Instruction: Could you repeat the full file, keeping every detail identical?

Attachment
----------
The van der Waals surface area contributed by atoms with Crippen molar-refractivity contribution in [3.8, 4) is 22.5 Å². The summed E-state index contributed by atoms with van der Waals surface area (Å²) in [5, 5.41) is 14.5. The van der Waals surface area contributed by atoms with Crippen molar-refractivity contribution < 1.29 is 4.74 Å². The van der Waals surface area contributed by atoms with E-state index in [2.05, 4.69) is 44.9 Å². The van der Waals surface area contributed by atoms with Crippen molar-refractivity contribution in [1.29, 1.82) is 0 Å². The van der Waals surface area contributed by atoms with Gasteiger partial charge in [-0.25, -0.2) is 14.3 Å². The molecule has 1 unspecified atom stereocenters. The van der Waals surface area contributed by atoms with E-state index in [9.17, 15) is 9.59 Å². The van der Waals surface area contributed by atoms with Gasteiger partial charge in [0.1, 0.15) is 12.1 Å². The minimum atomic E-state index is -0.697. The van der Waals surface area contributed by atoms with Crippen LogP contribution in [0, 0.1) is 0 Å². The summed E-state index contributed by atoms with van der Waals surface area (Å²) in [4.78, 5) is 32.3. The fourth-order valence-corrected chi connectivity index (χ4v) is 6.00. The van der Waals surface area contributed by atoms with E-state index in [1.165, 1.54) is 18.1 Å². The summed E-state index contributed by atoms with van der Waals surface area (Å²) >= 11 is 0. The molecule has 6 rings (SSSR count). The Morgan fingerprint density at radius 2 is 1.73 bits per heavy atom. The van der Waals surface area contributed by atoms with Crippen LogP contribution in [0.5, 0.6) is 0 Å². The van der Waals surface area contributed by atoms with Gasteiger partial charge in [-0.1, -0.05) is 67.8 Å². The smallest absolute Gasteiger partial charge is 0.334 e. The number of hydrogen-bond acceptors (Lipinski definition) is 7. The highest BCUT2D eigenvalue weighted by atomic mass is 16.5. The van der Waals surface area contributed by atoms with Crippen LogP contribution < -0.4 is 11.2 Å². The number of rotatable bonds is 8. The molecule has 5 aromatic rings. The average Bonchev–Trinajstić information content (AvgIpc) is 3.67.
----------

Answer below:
The van der Waals surface area contributed by atoms with Crippen molar-refractivity contribution in [3.8, 4) is 22.5 Å². The summed E-state index contributed by atoms with van der Waals surface area (Å²) in [5, 5.41) is 14.5. The van der Waals surface area contributed by atoms with Crippen molar-refractivity contribution < 1.29 is 4.74 Å². The van der Waals surface area contributed by atoms with E-state index in [2.05, 4.69) is 44.9 Å². The van der Waals surface area contributed by atoms with Crippen molar-refractivity contribution in [1.29, 1.82) is 0 Å². The van der Waals surface area contributed by atoms with Gasteiger partial charge in [-0.25, -0.2) is 14.3 Å². The molecule has 1 unspecified atom stereocenters. The van der Waals surface area contributed by atoms with E-state index in [9.17, 15) is 9.59 Å². The van der Waals surface area contributed by atoms with Gasteiger partial charge in [0.1, 0.15) is 12.1 Å². The minimum atomic E-state index is -0.697. The van der Waals surface area contributed by atoms with Crippen LogP contribution in [0, 0.1) is 0 Å². The summed E-state index contributed by atoms with van der Waals surface area (Å²) in [4.78, 5) is 32.3. The fourth-order valence-corrected chi connectivity index (χ4v) is 6.00. The van der Waals surface area contributed by atoms with E-state index in [1.165, 1.54) is 18.1 Å². The summed E-state index contributed by atoms with van der Waals surface area (Å²) >= 11 is 0. The molecule has 6 rings (SSSR count). The Morgan fingerprint density at radius 2 is 1.73 bits per heavy atom. The van der Waals surface area contributed by atoms with Crippen LogP contribution in [0.5, 0.6) is 0 Å². The van der Waals surface area contributed by atoms with Gasteiger partial charge in [-0.1, -0.05) is 67.8 Å². The smallest absolute Gasteiger partial charge is 0.334 e. The number of hydrogen-bond acceptors (Lipinski definition) is 7. The highest BCUT2D eigenvalue weighted by atomic mass is 16.5. The van der Waals surface area contributed by atoms with Crippen LogP contribution < -0.4 is 11.2 Å². The number of rotatable bonds is 8. The molecule has 5 aromatic rings. The average Bonchev–Trinajstić information content (AvgIpc) is 3.67.